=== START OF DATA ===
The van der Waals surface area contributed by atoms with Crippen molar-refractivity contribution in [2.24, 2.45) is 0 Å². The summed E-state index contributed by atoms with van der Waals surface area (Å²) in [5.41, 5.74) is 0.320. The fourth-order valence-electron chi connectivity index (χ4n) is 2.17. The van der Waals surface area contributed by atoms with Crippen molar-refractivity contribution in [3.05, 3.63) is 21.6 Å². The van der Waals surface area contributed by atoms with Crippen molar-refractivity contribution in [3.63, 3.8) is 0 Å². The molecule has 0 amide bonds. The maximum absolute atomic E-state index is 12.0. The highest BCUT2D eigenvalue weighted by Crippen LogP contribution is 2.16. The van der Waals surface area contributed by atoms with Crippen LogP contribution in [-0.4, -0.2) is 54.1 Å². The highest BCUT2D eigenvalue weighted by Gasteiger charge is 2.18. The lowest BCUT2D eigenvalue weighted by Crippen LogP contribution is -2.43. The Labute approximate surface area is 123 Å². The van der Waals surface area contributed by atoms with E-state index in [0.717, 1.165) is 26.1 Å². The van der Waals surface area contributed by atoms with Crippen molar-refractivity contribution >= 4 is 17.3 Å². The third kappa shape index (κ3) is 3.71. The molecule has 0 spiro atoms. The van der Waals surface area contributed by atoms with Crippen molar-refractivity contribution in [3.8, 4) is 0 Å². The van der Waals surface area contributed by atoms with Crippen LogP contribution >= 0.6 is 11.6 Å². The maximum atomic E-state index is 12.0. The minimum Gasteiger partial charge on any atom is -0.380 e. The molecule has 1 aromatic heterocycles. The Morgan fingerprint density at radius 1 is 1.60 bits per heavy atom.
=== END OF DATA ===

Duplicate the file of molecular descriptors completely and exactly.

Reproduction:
The van der Waals surface area contributed by atoms with Crippen molar-refractivity contribution in [2.24, 2.45) is 0 Å². The summed E-state index contributed by atoms with van der Waals surface area (Å²) in [5.41, 5.74) is 0.320. The fourth-order valence-electron chi connectivity index (χ4n) is 2.17. The van der Waals surface area contributed by atoms with Crippen molar-refractivity contribution in [3.05, 3.63) is 21.6 Å². The van der Waals surface area contributed by atoms with Crippen molar-refractivity contribution in [3.63, 3.8) is 0 Å². The molecule has 0 amide bonds. The maximum absolute atomic E-state index is 12.0. The highest BCUT2D eigenvalue weighted by Crippen LogP contribution is 2.16. The van der Waals surface area contributed by atoms with Crippen LogP contribution in [-0.4, -0.2) is 54.1 Å². The highest BCUT2D eigenvalue weighted by Gasteiger charge is 2.18. The lowest BCUT2D eigenvalue weighted by Crippen LogP contribution is -2.43. The Labute approximate surface area is 123 Å². The van der Waals surface area contributed by atoms with E-state index in [0.717, 1.165) is 26.1 Å². The van der Waals surface area contributed by atoms with Crippen molar-refractivity contribution >= 4 is 17.3 Å². The third kappa shape index (κ3) is 3.71. The molecule has 0 spiro atoms. The van der Waals surface area contributed by atoms with Crippen molar-refractivity contribution in [3.8, 4) is 0 Å². The van der Waals surface area contributed by atoms with Crippen LogP contribution >= 0.6 is 11.6 Å². The maximum atomic E-state index is 12.0. The minimum Gasteiger partial charge on any atom is -0.380 e. The molecule has 1 aromatic heterocycles. The Morgan fingerprint density at radius 1 is 1.60 bits per heavy atom.